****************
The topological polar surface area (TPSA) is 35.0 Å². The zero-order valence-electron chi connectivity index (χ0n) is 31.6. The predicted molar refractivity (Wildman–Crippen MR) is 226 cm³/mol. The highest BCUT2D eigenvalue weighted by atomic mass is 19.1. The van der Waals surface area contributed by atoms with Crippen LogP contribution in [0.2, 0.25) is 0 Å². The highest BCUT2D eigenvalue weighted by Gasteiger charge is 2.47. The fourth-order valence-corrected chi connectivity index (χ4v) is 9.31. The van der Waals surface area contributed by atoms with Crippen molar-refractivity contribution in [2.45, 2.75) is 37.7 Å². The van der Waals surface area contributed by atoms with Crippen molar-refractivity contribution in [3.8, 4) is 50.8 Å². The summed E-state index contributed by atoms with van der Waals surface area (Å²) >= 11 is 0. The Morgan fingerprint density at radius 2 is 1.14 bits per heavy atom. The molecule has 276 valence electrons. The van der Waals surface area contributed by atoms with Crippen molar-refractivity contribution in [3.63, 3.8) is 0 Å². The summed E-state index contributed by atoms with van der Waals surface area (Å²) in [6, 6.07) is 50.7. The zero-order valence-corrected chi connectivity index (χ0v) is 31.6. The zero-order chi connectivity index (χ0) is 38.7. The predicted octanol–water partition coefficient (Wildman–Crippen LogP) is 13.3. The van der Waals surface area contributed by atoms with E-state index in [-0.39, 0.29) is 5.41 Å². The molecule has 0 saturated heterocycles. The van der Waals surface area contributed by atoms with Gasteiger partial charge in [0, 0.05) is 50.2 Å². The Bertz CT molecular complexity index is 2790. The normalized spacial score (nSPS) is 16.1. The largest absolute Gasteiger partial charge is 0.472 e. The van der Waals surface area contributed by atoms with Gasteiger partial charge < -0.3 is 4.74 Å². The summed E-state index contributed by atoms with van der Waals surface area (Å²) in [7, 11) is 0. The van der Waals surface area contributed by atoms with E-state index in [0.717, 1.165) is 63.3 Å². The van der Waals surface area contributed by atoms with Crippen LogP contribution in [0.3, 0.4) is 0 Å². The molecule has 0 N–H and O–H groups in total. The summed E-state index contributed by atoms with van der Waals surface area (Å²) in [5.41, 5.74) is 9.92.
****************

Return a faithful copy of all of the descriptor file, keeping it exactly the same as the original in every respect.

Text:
The topological polar surface area (TPSA) is 35.0 Å². The zero-order valence-electron chi connectivity index (χ0n) is 31.6. The predicted molar refractivity (Wildman–Crippen MR) is 226 cm³/mol. The highest BCUT2D eigenvalue weighted by atomic mass is 19.1. The van der Waals surface area contributed by atoms with Crippen LogP contribution in [0.2, 0.25) is 0 Å². The highest BCUT2D eigenvalue weighted by Gasteiger charge is 2.47. The fourth-order valence-corrected chi connectivity index (χ4v) is 9.31. The van der Waals surface area contributed by atoms with Crippen molar-refractivity contribution in [2.45, 2.75) is 37.7 Å². The van der Waals surface area contributed by atoms with Crippen molar-refractivity contribution in [3.8, 4) is 50.8 Å². The summed E-state index contributed by atoms with van der Waals surface area (Å²) >= 11 is 0. The Morgan fingerprint density at radius 2 is 1.14 bits per heavy atom. The molecule has 276 valence electrons. The van der Waals surface area contributed by atoms with Crippen molar-refractivity contribution in [3.63, 3.8) is 0 Å². The summed E-state index contributed by atoms with van der Waals surface area (Å²) in [6, 6.07) is 50.7. The zero-order valence-corrected chi connectivity index (χ0v) is 31.6. The zero-order chi connectivity index (χ0) is 38.7. The predicted octanol–water partition coefficient (Wildman–Crippen LogP) is 13.3. The van der Waals surface area contributed by atoms with E-state index in [-0.39, 0.29) is 5.41 Å². The molecule has 0 saturated heterocycles. The van der Waals surface area contributed by atoms with Gasteiger partial charge in [0, 0.05) is 50.2 Å². The Bertz CT molecular complexity index is 2790. The normalized spacial score (nSPS) is 16.1. The largest absolute Gasteiger partial charge is 0.472 e. The van der Waals surface area contributed by atoms with Gasteiger partial charge < -0.3 is 4.74 Å². The summed E-state index contributed by atoms with van der Waals surface area (Å²) in [7, 11) is 0. The van der Waals surface area contributed by atoms with E-state index in [0.717, 1.165) is 63.3 Å². The van der Waals surface area contributed by atoms with Crippen LogP contribution in [0.3, 0.4) is 0 Å². The molecule has 0 N–H and O–H groups in total. The summed E-state index contributed by atoms with van der Waals surface area (Å²) in [5.41, 5.74) is 9.92.